Poet Robyn Sarah’s memoir, Music, Late and Soon (Biblioasis, 2021) is one of the five nominees for the2022 J.I. Segal Award for the Best Quebec Book on a Jewish Theme. Congratulations, Robyn! The prize is accompanied by an award of $5,000. Music, Late and Soon recounts her return to studying piano with the mentor of her youth. In relating this experience, she reflects on her years spent at Le Conservatoire de musique de Québec studying the clarinet where it seemed clear that her career as an orchestral musician was set. But Sarah was already a writer at heart and this fascinating memoir shows a portrait of an extraordinary piano teacher and of a relationship remembered and renewed.
Congratulations, Robyn, on your work to bring this experience into your writing. It shows us an insight into how creativity is a whole jumble of disciplines, practices, inspirations and experiences. And in order to dive deeper into that question, we asked Robyn the Three Questions and her answers were very thoughtful, detailed and informative.
Three Questions with Robyn Sarah
Question One: What part of the writing process is the most exciting? Starting a project? Finishing it? Editing? Or some other part of the process? Why?
What we call “the writing process” may not divide up into such tidy parts. When exactly does a project start? An idea can germinate at the back of the mind for weeks, months or years before the first sentences get written—and those sentences may prove to be a dead end, or grow into an opening chapter that will ultimately be scrapped. When is a book finished? Months of rewriting (prompted by an editor) can follow delivery of a “final” manuscript that the writer has already put through multiple versions Much of this process is less than exciting. Challenging, yes; compulsively engaging; but also implacably demanding and laborious. Books don’t write themselves; you have to write every word. You are in the grip of something. And all along the way there are self-doubts and misgivings, stalls, wrong turns, detours, patches of fog, impasses.
So where does excitement come in? It, too, can come at any point along the way, but it tends to come in flashes, mini-revelations, moments when something falls magically into place. You are handed a little gift by your subconscious, which has clearly been working on it. Suddenly you see where your story must begin. Suddenly you realize you can connect two images or scenes so each sheds light on the other. Suddenly you hit upon the exact word to describe the expression on somebody’s face, a word you’ve looked for in vain—or you see how to fix an inelegant sentence that has several times defied your efforts to rephrase it to better effect. A seemingly impossible structural problem solves itself when you change the order of a few chapters. Maybe you recognize with a small electric shock that the sentence you’ve just written should be the last sentence in your book—a perfect ending that came to you prematurely. You’re nowhere near the end of the book, but you cut/paste and copy that sentence onto a clean page and save it like treasure. Now you just have to figure out how to get to it.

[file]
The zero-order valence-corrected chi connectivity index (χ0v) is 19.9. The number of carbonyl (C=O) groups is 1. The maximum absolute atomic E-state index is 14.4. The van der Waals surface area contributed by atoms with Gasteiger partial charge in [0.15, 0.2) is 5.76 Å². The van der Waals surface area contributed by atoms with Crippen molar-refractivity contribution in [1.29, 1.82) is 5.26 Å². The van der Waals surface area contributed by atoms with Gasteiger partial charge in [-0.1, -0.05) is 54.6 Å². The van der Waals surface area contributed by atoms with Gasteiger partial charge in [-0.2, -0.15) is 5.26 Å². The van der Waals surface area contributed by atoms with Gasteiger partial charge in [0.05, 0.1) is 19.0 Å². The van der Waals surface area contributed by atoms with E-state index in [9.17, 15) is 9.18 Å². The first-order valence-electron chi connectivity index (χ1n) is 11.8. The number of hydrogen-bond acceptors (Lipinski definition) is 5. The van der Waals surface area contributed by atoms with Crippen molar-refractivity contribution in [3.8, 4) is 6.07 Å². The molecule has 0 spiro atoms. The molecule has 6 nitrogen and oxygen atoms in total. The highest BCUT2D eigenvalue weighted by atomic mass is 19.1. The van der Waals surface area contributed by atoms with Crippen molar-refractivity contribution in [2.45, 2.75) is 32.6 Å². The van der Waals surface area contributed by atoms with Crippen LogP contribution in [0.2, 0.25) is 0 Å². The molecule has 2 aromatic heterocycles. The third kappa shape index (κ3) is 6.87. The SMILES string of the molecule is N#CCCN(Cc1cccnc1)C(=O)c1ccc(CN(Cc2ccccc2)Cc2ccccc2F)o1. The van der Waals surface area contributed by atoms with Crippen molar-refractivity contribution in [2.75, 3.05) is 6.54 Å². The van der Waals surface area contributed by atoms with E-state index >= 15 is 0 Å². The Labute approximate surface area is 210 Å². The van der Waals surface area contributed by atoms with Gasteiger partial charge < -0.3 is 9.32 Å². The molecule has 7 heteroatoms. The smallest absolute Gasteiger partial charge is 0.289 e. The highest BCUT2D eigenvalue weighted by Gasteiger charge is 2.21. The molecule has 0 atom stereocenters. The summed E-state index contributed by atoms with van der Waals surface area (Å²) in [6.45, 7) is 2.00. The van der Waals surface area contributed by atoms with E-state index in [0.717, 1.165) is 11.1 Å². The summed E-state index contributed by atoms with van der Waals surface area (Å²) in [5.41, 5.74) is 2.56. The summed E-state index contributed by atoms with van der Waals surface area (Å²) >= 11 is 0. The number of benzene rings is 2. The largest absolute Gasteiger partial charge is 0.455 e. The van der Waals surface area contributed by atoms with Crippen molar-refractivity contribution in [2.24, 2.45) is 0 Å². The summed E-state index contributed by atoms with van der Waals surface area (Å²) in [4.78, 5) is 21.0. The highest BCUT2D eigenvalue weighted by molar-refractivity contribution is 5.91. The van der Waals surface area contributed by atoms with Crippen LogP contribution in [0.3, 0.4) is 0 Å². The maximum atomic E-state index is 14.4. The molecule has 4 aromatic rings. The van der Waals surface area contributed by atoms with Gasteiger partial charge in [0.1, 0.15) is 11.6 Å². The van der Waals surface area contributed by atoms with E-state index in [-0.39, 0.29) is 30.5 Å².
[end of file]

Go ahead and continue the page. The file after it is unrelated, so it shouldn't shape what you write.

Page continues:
Question Two: What under-appreciated book or write are you a fan of and why?
Adele Wiseman was not a prolific writer, but she left a small body of highly original work. These days I rarely hear mention of her novels, The Sacrifice (1956) or Crackpot (1974), though the first won a Governor General’s Award when the author was only 28, and the second was a J.I. Segal award winner. Much less known is a book of hers I’ve placed on the “one-of-a-kind” shelf of my bookcase. Published in 1978, a mere 148 pages, Old Woman at Play defies categorization. Its focus is on Wiseman’s mother Chaika in her late years—in particular, on Chaika’s decades-long passion for making dolls out of scraps of fabric and junk, giving each a name, a bit of a history, even a doll companion.